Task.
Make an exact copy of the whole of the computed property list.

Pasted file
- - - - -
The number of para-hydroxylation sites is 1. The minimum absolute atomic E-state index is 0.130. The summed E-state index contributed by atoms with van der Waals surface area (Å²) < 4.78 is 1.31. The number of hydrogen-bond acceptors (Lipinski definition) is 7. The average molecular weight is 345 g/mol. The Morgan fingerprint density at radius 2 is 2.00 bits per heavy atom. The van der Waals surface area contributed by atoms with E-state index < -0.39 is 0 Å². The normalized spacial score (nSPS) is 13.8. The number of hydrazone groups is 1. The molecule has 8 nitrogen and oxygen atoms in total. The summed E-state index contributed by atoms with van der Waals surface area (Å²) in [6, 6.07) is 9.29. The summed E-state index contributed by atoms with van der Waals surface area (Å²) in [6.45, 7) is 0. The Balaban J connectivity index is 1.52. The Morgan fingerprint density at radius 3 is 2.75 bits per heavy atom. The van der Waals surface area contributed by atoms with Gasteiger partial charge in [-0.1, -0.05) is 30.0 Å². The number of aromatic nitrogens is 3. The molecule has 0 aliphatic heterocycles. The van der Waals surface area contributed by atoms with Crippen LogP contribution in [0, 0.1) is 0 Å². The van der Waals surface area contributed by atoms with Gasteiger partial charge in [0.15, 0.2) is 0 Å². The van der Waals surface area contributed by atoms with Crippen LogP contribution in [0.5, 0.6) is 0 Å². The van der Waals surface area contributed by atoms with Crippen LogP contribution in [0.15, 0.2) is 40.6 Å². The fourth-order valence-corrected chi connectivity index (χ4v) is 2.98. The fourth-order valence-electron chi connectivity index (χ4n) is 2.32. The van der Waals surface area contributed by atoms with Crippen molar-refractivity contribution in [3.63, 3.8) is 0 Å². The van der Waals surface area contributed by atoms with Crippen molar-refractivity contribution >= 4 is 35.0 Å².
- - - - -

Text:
The number of para-hydroxylation sites is 1. The minimum absolute atomic E-state index is 0.130. The summed E-state index contributed by atoms with van der Waals surface area (Å²) < 4.78 is 1.31. The number of hydrogen-bond acceptors (Lipinski definition) is 7. The average molecular weight is 345 g/mol. The Morgan fingerprint density at radius 2 is 2.00 bits per heavy atom. The van der Waals surface area contributed by atoms with E-state index < -0.39 is 0 Å². The normalized spacial score (nSPS) is 13.8. The number of hydrazone groups is 1. The molecule has 8 nitrogen and oxygen atoms in total. The summed E-state index contributed by atoms with van der Waals surface area (Å²) in [6, 6.07) is 9.29. The summed E-state index contributed by atoms with van der Waals surface area (Å²) in [6.45, 7) is 0. The Balaban J connectivity index is 1.52. The Morgan fingerprint density at radius 3 is 2.75 bits per heavy atom. The van der Waals surface area contributed by atoms with Gasteiger partial charge in [-0.1, -0.05) is 30.0 Å². The number of aromatic nitrogens is 3. The molecule has 0 aliphatic heterocycles. The van der Waals surface area contributed by atoms with Crippen LogP contribution in [0, 0.1) is 0 Å². The van der Waals surface area contributed by atoms with Gasteiger partial charge in [0.15, 0.2) is 0 Å². The van der Waals surface area contributed by atoms with Crippen LogP contribution in [0.5, 0.6) is 0 Å². The van der Waals surface area contributed by atoms with Crippen LogP contribution in [0.15, 0.2) is 40.6 Å². The fourth-order valence-corrected chi connectivity index (χ4v) is 2.98. The fourth-order valence-electron chi connectivity index (χ4n) is 2.32. The van der Waals surface area contributed by atoms with Crippen molar-refractivity contribution in [3.63, 3.8) is 0 Å². The van der Waals surface area contributed by atoms with Crippen molar-refractivity contribution >= 4 is 35.0 Å².